$s2.vel = vec{v1x}{(2*m1)/(m1+m2)} + vec{v2x}{(m2-m1)/(m1+m2)} + vec{v2y}$

And it actually works! 🙂

Sample application:

Professional Software Developer, doing mostly C++. Connect with Kent on Twitter.

I was looking for a clear tutorial on collision response and i found it here.
great post, very usefull!

Thanks

I had to refresh my dusty brain, and this was perfect for that!

Thanks!

This information was very usefull in a demo that i’m trying to build in XNA. Thanks

I tried to adapt this in C#/XNA, but it seems that there is a mistake: x is a Vector3 (Vector with 3 Components) and v1 also. So x.dot(v1) is a float (scalar/normal number). But in the line you use the Cross product (or am I wrong?), and you can´t make a Crossproduct of a Vector3 (x) and a float (x1).
Additional the SVN link seems down, so I couldt check the code…

Niklas: I think it should be “vector multiplied by a scalar”, not cross product.

This goes without checking the code, which I’ll do later when I fix the repository.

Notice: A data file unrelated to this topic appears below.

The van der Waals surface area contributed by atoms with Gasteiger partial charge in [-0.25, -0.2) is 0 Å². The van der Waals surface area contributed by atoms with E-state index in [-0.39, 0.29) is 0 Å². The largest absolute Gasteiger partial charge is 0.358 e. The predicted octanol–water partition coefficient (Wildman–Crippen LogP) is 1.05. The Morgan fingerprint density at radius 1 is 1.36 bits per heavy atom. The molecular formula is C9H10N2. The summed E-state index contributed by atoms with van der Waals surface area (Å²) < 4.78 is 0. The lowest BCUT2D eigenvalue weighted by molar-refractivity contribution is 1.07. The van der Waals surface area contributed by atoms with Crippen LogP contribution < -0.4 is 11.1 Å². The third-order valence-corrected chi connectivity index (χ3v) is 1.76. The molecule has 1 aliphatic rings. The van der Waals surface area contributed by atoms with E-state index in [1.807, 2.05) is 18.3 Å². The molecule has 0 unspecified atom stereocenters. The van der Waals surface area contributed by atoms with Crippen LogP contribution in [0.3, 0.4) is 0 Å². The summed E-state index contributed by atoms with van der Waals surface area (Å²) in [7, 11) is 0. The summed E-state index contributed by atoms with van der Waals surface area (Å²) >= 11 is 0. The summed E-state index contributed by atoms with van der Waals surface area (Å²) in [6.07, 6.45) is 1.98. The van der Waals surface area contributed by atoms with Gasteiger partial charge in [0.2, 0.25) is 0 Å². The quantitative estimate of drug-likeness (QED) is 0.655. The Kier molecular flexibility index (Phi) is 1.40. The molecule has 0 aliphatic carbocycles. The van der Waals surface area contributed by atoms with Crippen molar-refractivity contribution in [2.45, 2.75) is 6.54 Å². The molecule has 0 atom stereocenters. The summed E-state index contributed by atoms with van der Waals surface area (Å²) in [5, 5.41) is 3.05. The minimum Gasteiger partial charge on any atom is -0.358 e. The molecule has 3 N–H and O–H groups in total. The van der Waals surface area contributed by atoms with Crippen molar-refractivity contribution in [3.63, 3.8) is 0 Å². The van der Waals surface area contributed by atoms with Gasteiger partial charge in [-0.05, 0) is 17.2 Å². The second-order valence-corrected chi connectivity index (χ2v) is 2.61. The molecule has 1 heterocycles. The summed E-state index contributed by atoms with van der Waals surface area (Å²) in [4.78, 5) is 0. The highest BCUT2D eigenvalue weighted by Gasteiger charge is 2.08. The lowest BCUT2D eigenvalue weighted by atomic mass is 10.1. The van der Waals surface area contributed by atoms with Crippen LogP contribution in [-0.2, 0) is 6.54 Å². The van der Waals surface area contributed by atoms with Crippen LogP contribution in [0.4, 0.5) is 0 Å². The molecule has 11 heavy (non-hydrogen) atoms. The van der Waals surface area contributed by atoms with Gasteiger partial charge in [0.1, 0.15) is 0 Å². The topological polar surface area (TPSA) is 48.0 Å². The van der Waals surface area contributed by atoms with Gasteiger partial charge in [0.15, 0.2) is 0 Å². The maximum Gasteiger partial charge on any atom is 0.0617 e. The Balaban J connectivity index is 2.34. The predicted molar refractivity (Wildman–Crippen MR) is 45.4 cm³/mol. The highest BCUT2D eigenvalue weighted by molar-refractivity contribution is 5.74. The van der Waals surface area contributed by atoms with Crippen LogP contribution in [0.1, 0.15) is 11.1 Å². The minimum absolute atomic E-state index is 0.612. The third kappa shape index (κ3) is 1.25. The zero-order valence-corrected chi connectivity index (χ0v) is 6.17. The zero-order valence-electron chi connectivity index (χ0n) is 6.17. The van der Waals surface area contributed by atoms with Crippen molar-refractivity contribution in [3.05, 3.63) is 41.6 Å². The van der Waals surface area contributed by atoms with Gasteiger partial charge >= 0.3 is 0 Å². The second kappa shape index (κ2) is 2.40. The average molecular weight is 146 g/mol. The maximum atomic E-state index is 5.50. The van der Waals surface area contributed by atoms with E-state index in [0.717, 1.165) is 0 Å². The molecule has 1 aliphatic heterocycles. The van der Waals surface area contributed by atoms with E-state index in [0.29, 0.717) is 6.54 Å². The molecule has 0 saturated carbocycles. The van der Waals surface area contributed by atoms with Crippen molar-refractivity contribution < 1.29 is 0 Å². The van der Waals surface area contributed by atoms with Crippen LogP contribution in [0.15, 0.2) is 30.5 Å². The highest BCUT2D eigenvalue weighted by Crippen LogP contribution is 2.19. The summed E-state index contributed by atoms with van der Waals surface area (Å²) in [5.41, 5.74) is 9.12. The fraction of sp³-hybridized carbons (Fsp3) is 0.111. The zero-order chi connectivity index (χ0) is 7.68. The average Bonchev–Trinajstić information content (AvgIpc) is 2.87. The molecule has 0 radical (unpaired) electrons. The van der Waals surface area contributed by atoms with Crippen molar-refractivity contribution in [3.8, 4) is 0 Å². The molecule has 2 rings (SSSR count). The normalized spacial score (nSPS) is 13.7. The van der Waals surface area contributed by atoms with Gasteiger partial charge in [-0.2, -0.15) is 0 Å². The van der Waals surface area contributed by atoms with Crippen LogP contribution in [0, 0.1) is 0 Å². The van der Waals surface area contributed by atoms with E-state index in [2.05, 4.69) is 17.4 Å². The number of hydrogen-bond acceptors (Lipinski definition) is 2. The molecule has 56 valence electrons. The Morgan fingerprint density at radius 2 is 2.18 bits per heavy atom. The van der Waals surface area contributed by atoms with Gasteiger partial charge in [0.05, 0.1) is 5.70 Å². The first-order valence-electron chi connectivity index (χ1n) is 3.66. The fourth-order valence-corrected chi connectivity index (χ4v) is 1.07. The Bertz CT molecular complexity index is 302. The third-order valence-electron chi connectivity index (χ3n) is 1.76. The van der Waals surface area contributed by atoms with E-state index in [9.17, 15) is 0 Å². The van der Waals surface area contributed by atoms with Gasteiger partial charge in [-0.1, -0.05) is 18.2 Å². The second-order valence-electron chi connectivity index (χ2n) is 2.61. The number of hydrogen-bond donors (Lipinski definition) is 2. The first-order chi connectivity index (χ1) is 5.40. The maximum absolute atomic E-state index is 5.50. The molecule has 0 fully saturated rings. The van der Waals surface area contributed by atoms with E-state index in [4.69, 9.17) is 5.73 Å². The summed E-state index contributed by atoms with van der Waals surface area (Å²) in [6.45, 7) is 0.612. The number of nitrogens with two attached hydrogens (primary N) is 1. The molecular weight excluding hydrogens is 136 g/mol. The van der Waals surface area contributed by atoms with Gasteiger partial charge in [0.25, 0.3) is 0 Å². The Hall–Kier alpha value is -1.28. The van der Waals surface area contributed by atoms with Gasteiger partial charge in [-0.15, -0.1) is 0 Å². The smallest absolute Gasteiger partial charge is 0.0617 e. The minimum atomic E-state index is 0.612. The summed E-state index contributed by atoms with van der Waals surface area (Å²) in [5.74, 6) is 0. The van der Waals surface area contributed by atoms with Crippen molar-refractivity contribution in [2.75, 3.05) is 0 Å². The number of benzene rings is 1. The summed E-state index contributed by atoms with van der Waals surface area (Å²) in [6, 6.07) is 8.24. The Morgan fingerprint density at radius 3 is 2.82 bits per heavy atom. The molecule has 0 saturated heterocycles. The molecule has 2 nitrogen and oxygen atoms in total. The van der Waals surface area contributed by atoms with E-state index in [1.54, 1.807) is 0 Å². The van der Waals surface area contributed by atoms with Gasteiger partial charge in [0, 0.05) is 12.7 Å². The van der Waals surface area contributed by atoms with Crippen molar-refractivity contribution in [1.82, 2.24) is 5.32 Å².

@Niklas

I have fixed the websvn interface (and svn interface).

This doesn’t actually appear to work when one of the circle-bodies is stationary — it will not impart any forces in this instance, at least in my use of this code.

No — ignore my prior comment — I am mistaken. There is something other bug in my application of your code.

I had issues with my vector rotation code. Your approach works fine. Many thanks.

@Nick

I’m glad you found this useful!

Thanks.

Super! All I need to to calculate the two angles that describe how to draw the line between sphere centers.. Can you help me there? How do I correctly write the code to get the two angles?